Gérard Pipart - Fashion Designer Encyclopedia

French fashion designer

Born: Near Paris, 25 December 1933. Education: Studied at the École de la Chambre Syndicale de la Couture Parisienne. Career: Began selling sketches to Balmain and Jacques Fath; sketched for Marc Bohan and Givenchy; became chief designer for Nina Ricci, from 1963; freelanced for London's Germaine et Jane, Jean Baillie-Itemcey, and Chloé. Awards: De d'Or, or Golden Thimble, for best couture collection, 1987; National Knight Cross Badge, 1995.




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Gérard Pipart, designed for the house of Nina Ricci's 1995 collection. © AFP/CORBIS.
Gérard Pipart, designed for the house of Nina Ricci's 1995 collection.

Gérard Pipart, designed for the house of Nina Ricci's spring 1965 "Java" collection: linen with a shantung bodice. © Bettmann/CORBIS.
Gérard Pipart, designed for the house of Nina Ricci's spring 1965 "Java" collection: linen with a shantung bodice.
© Bettmann/CORBIS.


Before the age of 30, Gérard Pipart had become the most vital women's ready-to-wear designer in Paris. His clothes were already great sellers abroad. He made his mark with snappy, colorful sportswear, well-tailored, detailed, and with a deceptively casual simplicity that only good seams and a fine cut can guarantee. He became known for his inspired use of fabrics, as he skillfully manipulated every material he chose into amusing, wearable chic. His work as a freelancer at Chloé and other houses gained him widespread visibility, and he was hired by Nina Ricci in 1963 to replace designer Jules-François Crahay. His move to Nina Ricci's Haute Couture Studio was closely watched, and indeed, the young, fresh-faced designer brought new life to Ricci with his lively, youthful designs.

As a young designer, Pipart considered Balenciaga an important influence and greatly admired the designs of Norell. His background as an assistant at Balmain, Fath, and with Marc Bohan at Patou gave him a solid grounding in haute couture before he became a bright young star in ready-to-wear and then back again to couture. His couture collections have included elegant daytime wear, sumptuous coats, extravagant evening looks, furs, and bridal wear. Early collections focused on supple lines and a fit close to the body without being overly confining, and his clothes were praised as "never, never too haute." Later collections investigated the long, languid lines of the bias-cut dress, played with loose, theatrical capes, feminized the culotte for daytime wear, and toyed with 1940s and 1950s retro looks.

His penchant for no-holds-barred glamor can be seen in evening dresses of frothy chiffon and bright, opulent taffeta, long-waisted and cinched, with high trumpet sleeves and luxuriant folds billowing to the floor, or exquisite embroideries requiring hundreds of hours of work. He dared to defy the "bride wore white" norm with his design for a Provençal-printed, multicolored mélange of a bridal dress, wrapped at the waist with a wide cummerbund, topped with a short jacket splashed with rhinestones. Fur trim, feathered hats, ruffles, lace, long gloves—Pipart has never shied away from a certain feminine, Parisian elegance in his designs and use of accessories.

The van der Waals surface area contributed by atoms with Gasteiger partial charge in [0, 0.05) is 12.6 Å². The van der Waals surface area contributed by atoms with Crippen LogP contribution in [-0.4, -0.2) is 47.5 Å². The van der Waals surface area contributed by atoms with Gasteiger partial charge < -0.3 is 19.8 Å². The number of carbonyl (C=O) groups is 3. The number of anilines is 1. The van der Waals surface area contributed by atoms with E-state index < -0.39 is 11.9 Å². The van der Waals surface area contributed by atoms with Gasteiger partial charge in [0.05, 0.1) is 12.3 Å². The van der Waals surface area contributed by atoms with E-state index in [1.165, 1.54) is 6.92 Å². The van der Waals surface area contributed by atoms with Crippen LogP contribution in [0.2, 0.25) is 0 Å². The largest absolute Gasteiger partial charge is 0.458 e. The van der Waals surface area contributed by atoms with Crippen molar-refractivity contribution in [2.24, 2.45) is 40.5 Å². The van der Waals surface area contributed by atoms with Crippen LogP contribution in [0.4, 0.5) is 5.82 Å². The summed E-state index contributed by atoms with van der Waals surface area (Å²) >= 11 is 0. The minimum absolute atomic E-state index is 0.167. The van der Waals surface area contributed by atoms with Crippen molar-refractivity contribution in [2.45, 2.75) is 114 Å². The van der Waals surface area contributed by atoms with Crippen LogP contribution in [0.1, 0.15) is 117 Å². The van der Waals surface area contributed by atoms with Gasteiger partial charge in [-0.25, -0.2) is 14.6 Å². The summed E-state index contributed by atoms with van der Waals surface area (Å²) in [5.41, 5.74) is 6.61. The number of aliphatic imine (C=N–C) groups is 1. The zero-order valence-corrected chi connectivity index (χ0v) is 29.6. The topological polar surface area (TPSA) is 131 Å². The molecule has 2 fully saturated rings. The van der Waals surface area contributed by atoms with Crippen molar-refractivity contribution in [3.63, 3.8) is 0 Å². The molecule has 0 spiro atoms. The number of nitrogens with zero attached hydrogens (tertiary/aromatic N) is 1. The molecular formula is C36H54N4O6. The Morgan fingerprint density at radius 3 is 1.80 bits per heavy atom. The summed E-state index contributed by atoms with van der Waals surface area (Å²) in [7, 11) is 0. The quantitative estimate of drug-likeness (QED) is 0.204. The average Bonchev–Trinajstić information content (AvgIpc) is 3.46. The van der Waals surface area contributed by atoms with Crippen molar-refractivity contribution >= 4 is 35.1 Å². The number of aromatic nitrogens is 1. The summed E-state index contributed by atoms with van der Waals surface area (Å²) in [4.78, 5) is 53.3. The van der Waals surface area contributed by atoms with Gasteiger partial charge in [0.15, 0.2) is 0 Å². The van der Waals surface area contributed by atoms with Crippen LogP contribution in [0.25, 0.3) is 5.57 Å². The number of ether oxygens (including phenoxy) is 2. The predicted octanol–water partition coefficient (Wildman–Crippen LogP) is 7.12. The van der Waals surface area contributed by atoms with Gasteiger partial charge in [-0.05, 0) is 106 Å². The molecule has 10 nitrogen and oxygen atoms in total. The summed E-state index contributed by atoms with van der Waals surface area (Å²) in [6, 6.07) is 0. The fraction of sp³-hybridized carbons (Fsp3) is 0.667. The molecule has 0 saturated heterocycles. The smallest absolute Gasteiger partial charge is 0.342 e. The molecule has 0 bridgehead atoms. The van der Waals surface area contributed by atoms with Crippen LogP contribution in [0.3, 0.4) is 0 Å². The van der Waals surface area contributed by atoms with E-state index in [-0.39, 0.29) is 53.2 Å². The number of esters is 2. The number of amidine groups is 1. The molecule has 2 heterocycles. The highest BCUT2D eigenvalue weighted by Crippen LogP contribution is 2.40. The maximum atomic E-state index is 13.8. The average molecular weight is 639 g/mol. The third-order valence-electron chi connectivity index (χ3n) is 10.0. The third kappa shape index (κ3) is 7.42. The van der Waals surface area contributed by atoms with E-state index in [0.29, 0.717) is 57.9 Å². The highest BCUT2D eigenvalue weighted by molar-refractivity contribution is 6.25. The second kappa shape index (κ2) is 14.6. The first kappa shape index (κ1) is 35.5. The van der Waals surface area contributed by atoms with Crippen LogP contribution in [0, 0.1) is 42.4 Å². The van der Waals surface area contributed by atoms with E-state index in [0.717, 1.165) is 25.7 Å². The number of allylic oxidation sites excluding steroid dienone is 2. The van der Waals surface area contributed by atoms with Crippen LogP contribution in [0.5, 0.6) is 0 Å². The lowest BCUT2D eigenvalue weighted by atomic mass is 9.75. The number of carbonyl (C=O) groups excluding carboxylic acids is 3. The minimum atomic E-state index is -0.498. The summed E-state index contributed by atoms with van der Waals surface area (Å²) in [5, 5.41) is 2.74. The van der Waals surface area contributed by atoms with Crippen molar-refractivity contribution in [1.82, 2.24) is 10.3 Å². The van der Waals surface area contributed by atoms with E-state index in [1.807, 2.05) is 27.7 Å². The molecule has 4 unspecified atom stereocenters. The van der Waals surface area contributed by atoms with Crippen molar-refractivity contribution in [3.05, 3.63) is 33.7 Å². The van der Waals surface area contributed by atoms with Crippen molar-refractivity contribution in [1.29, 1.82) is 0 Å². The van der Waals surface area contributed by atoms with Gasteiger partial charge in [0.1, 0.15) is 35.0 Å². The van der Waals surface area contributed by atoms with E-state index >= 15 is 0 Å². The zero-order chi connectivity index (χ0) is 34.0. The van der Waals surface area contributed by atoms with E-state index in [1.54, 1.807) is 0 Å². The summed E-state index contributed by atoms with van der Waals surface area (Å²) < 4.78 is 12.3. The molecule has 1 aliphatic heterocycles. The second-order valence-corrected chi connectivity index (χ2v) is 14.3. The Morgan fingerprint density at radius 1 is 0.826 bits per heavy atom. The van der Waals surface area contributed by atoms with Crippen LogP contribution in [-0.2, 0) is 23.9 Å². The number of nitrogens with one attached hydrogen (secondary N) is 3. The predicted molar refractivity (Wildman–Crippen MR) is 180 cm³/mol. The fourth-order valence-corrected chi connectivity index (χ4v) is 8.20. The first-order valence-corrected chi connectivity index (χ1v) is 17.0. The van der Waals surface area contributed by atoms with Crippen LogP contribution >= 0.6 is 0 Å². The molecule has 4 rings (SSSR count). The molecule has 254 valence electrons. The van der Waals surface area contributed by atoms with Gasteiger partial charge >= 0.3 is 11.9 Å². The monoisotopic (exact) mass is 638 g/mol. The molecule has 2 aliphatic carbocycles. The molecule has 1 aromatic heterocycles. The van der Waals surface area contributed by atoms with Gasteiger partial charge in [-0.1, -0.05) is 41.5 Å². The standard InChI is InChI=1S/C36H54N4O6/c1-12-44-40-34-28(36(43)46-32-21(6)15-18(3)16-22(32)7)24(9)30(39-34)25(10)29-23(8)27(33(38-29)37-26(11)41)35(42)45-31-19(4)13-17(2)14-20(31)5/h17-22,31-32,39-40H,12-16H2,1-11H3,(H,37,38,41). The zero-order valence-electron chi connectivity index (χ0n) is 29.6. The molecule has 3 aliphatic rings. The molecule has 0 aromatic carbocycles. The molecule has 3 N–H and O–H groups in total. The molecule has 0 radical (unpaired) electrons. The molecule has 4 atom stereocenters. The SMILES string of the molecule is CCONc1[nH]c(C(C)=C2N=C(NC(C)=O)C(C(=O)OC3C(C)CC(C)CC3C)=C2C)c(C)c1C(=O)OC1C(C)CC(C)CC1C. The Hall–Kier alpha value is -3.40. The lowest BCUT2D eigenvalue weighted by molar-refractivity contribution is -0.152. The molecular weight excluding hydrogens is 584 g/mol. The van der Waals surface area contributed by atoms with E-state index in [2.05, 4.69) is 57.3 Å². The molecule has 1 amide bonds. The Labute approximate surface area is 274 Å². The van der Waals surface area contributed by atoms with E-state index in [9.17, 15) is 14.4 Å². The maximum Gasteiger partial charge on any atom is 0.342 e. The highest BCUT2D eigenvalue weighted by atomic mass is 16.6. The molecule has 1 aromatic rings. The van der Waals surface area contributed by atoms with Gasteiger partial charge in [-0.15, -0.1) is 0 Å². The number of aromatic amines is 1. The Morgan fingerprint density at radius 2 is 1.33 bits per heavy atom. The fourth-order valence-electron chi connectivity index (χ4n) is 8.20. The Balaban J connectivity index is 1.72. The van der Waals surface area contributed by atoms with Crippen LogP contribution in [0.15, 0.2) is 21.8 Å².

His 1990s collections included bright, crisp cruise wear, including short skirts and swimsuits with matching floor-length skirts in shades of hot orange, fuschia, and kelly green. Fabrics ranged from cotton pique and satin to embroidered linen and cotton jersey, affording comfortable and cheerful warm-weather looks. Other collections have highlighted pleats, with pastel skirts under pleated safari jackets for day and long iridescent taffeta dresses for evening. Pipart also received praise for his white linen suits and two-toned, draped crêpe dresses.

Not really an innovator, Pipart's strength at Ricci has been his ability to take stock of fashion trends throughout each season and then to imbue them with freshness and youthfulness without sacrificing his unerring sense of French good taste. Pipart earned much respect in the early 1990s for his three decades as Nina Ricci's couturier designer of classic, ultrafeminine costumes. Reminiscing of the mid-1960s, he recalled, "I was only thirty, young and full of new ideas, so it was all pretty different and I had to adjust." He numbered among his fans the queens of Thailand and Norway, Grand Duchess Josephine-Charlotte of Luxembourg, Marcella Perez de Cuellar, and Mai Hallingby.

Looking back with pride in his staying power, Pipart admitted that he was initially hesitant to throw in with Ricci. Of the flux of the fashion world, he remarked, "I'm amazed I stayed so long. When I arrived everyone was predicting the death of couture, so I was keen to get in for what were meant to be the final few years." Marking his 30th anniversary, he showed a collection of multicolored caftans and harem pants, ostrich plumes, and pleated column shapes with bustiers or lace bodies, his homage to impressionist painter Eugene Delacroix. He stated his objective: "My goal is to make a woman beautiful. In the evening, it's a great pleasure when a woman makes a man happy, hopefully in my clothes." By 1997 the irrepressibly romantic Pipart was off in poufs of pink taffeta. Of his elevation of women into birds of style, Suzy Menkes of the International Herald Tribune remarked, "His polished technique is at its best in floaty evening dresses as fine as a mille-feuille pastry and twice as sweet."

—Kathleen Paton;

updated by Mary Ellen Snodgrass

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